Advice for Our 2023 Graduates

Advice for Our 2023 Graduates

It was a joy to watch our youth lead worship on Youth Sunday. “Take a Little with You” is a great Woodmont tradition! I am very proud of all of them, especially our seniors who brought the messages. These young people are graduating and preparing to move on to college. I know their families are experiencing many emotions right now. Here are some thoughts to consider during this major life transition.

Change is inevitable, but growth is optional. Everything in life changes but we get to decide whether or not we will grow in the process. Those who are wise embrace change as an adventure, a challenge, and an opportunity. Relationships are the key to happiness. The quality of your relationships will determine the quality of your life. People don’t care how much you know until they first know that you care. Trust is the primary currency of relationships and is built over time.

Love your family, even when it’s hard. Build friendships on a regular basis. Pay attention to the people in your inner circle because they will influence you for better or worse. Learn to forgive. Forgiveness is not just a Christian virtue but a recipe for sanity and survival in life. If you don’t forgive and let go, your past will control you and wear you down. Forgiveness is a gift to others and to yourself. Everybody experiences pain because it’s part of the human condition. But the way we process and handle our pain makes all the difference. Pain that goes unaddressed will manifest itself in unhealthy ways. Anger is real but dangerous. Words can hurt. Pay attention to what comes out of your mouth. Think before you speak.

Attitude always matters. There is incredible power in positive thinking and we all get to choose what our focus will be. Criticism and negativity are always tempting and easy. Offer solutions. Live in hope and spread hope to others. Be a peacemaker. Remember that you cannot spread peace until you first have it in your own heart. Prayer and meditation are essential. Extremes are dangerous. The world needs more moderates who can get along with others. Civility has been on a rapid decline in our culture. Respect others’ opinions but maintain your convictions.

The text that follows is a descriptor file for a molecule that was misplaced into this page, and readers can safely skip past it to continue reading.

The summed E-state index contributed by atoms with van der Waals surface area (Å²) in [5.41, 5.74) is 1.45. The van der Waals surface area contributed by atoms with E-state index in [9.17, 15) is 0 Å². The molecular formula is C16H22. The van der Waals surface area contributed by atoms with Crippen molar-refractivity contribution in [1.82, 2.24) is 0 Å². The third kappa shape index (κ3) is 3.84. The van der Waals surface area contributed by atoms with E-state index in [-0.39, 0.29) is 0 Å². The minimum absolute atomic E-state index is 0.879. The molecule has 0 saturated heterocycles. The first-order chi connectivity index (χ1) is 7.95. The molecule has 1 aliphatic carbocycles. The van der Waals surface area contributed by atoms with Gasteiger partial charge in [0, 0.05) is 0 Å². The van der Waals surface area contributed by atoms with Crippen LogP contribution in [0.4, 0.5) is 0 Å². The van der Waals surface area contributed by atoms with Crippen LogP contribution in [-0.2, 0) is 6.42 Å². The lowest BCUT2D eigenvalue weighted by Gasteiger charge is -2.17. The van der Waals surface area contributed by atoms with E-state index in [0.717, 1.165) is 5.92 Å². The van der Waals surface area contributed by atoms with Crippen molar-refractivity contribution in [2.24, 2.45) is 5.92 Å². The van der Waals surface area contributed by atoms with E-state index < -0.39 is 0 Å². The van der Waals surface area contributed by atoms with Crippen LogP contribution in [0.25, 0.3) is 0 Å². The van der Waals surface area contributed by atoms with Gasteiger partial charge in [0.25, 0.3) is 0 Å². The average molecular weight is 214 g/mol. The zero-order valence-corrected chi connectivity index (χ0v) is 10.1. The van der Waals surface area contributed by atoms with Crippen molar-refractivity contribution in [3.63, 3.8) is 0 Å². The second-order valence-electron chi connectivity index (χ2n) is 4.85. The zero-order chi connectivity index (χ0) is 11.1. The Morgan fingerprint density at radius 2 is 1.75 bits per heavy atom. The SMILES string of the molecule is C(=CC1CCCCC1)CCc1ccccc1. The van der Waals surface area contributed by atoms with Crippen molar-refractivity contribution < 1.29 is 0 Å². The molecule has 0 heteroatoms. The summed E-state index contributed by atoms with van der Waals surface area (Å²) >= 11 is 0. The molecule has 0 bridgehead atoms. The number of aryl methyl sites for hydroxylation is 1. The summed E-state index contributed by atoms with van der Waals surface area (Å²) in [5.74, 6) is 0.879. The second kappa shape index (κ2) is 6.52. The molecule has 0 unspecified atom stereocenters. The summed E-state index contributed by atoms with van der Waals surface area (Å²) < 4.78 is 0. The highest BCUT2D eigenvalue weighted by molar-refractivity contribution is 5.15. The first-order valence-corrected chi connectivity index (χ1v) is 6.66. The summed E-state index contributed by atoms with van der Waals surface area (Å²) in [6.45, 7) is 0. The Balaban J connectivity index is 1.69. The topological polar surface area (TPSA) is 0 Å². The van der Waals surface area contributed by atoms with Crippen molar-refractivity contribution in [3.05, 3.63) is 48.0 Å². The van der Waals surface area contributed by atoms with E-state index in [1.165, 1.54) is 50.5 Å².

Keep faith alive. Faith does not mean that God will line everything up the way you plan but it does mean that everything will work out. Faith allows us to deal with the reality that we are not in control of many things. Live life one day at a time – not in the past, not in the future. The present is all we have so don’t take it for granted. Cultivate the fruits of the spirit – love, joy, peace, patience, kindness, generosity, faithfulness, gentleness, and self-control. This is the litmus test for progress in the spiritual life. Live the Golden Rule. Speak up for those without a voice – the poor, the marginalized, the powerless. Do justice, love kindness, and maintain humility.

Find your own definition of success. Remember that money is not everything. It makes a great servant but a terrible master. Match your passion with the needs of the world. Be slow to judge others because you never know what they might be going through. Make love a verb and not just a noun. Don’t fall apart when you are criticized. Keep your ego in check. Draw the line between confidence and arrogance. Don’t forget to tend to your soul. Enjoy the journey that is life because we never know how long it will last.